Another prediction brought on by the total solar eclipse has to do with the amount of traffic that will be on the roads on Monday, August 21. This is not caused by some full moon-type effect that will make people suddenly take to their vehicles with urges to drive like mad during a solar eclipse. No, there’s another reason behind the clogged highways and byways in next week’s future.
According to U.S. News, there are warnings already surfacing, along with officials conveying their concerns, over the looming gridlock. These warnings about heavy traffic for the day of the total solar eclipse are popping up all over the nation today. Transportation officials in Oregon and Washington offer up a message for drivers in their neck of the woods. According to U.S. News, no matter how bad you imagine the traffic to get during the total solar eclipse event, it will most likely be worse than you can imagine.
The backups on the nation’s highways are expected to occur before, during, and after the solar eclipse event. Dave Thompson, who is a spokesperson for the Oregon Department of Transportation, had this to say.
“This is the biggest transportation event that has ever hit Oregon.”
The places where they will experience the totality of the total solar eclipse, which is the area that will plunge into complete darkness, is only a 70 mile-wide path going across America. A total solar eclipse has not been experienced across the U.S. since 1918. This rare occurrence in the U.S. will have people traveling to position themselves right smack dab in the center of that path to take in all that the total eclipse has to offer. Since they have to get there first, this means many vehicles on the roads and highways of the nation.
Warnings to make sure you have several hours worth of water and food with you in your vehicle have been issued by officials in Oregon. This is a state that expects over a million people making their way into the center of the state to view the event. Warnings are also issued to fill up your tank every chance you get and remember to take enough medication with you for your trip that may be delayed for a long period of time due to traffic.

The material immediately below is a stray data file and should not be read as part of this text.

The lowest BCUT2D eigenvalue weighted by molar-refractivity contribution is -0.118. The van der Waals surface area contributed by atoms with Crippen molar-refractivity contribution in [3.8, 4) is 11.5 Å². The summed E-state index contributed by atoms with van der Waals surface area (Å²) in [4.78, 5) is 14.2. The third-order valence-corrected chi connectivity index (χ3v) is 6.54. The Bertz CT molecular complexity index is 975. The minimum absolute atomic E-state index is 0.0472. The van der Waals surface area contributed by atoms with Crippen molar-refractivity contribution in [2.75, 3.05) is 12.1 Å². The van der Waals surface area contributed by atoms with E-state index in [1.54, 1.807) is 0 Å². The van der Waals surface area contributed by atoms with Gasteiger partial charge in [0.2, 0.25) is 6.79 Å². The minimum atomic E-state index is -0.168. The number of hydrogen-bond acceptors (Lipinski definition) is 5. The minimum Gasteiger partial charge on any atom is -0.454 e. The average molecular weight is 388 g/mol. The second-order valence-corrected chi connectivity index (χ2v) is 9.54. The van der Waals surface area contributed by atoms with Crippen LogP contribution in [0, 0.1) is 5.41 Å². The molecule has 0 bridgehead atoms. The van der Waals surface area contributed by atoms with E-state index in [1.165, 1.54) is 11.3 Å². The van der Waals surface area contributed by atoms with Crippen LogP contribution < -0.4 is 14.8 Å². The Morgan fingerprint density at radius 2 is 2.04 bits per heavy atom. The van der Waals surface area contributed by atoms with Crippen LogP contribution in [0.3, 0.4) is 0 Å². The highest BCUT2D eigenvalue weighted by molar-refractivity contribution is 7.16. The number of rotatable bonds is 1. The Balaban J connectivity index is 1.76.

Port-a-potty shortages. Cellular blackout zones. Ambulances stuck in gridlock... Great American Eclipse https://t.co/aNi1L7fOta— BJSquirrel (@BJSquirrel) August 4, 2017
According to the Columbian, the officials in the state of Oregon have some very serious concerns.
Thompson said, “This isn’t about a traffic jam — a traffic jam for a couple hours is an inconvenience. When it lasts a long time, it becomes an increased risk factor for health issues — people have to pee, they forget medications or in high temperatures people might run out of gas on the highway and be at risk for heat stroke.”
Thompson urges drivers to use Tripcheck.com, which is a speed map of all of Oregon. According to American Eclipse USA, this is just not a problem in Oregon, It is a “category 5” crowd event from coast to coast.
I checked on the possibility of watching the eclipse from an Interstate Highway. The odds of gridlock on the day... https://t.co/KBZ3C11ZIZ— Geoff Coe (@wildimagesfla) August 9, 2017
American Eclipse.com reminds their readers that millions of people live in cities just eight hours or less away from the path that will experience the totality of the eclipse. Many of those who are eight hours or less away from that 70-mile path cutting through the nation will be planning day trips to take it all in.
Cities like Seattle, San Francisco, Salt Lake City, Denver, Dallas, New Orleans, Minneapolis, Chicago, Detroit, Atlanta, Orlando, and Washington, D.C., are just a stone’s throw away in the scope of things. If this becomes the event on the roads in the nation, like what the officials in Oregon predict for their state, then this could create some real problems. The worries are today that instead of eclipse viewing headlines in the news next week, you might be reading some very sad stories about the folks who were stuck in the gridlock.
[Featured Image by Predrag Sepel/Shutterstock]